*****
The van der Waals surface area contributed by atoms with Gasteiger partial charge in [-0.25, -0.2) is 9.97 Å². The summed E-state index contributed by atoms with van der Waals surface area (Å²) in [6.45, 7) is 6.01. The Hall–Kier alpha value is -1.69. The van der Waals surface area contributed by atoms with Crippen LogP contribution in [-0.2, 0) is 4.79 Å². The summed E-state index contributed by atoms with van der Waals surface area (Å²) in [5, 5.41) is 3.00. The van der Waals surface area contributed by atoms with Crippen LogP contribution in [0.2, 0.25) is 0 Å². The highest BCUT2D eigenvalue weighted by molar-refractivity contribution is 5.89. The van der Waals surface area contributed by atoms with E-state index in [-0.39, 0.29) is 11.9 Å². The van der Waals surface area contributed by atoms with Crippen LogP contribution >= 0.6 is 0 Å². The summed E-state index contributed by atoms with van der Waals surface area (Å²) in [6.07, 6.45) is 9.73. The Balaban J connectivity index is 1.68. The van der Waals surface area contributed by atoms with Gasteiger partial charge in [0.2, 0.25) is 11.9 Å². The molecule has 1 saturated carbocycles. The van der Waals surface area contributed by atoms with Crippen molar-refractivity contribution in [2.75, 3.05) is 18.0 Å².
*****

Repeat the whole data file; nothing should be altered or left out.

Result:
The van der Waals surface area contributed by atoms with Gasteiger partial charge in [-0.25, -0.2) is 9.97 Å². The summed E-state index contributed by atoms with van der Waals surface area (Å²) in [6.45, 7) is 6.01. The Hall–Kier alpha value is -1.69. The van der Waals surface area contributed by atoms with Crippen LogP contribution in [-0.2, 0) is 4.79 Å². The summed E-state index contributed by atoms with van der Waals surface area (Å²) in [5, 5.41) is 3.00. The van der Waals surface area contributed by atoms with Crippen LogP contribution in [0.2, 0.25) is 0 Å². The highest BCUT2D eigenvalue weighted by molar-refractivity contribution is 5.89. The van der Waals surface area contributed by atoms with E-state index in [-0.39, 0.29) is 11.9 Å². The van der Waals surface area contributed by atoms with Crippen LogP contribution >= 0.6 is 0 Å². The summed E-state index contributed by atoms with van der Waals surface area (Å²) in [6.07, 6.45) is 9.73. The Balaban J connectivity index is 1.68. The van der Waals surface area contributed by atoms with Gasteiger partial charge in [0.2, 0.25) is 11.9 Å². The molecule has 1 saturated carbocycles. The van der Waals surface area contributed by atoms with Crippen molar-refractivity contribution in [2.75, 3.05) is 18.0 Å².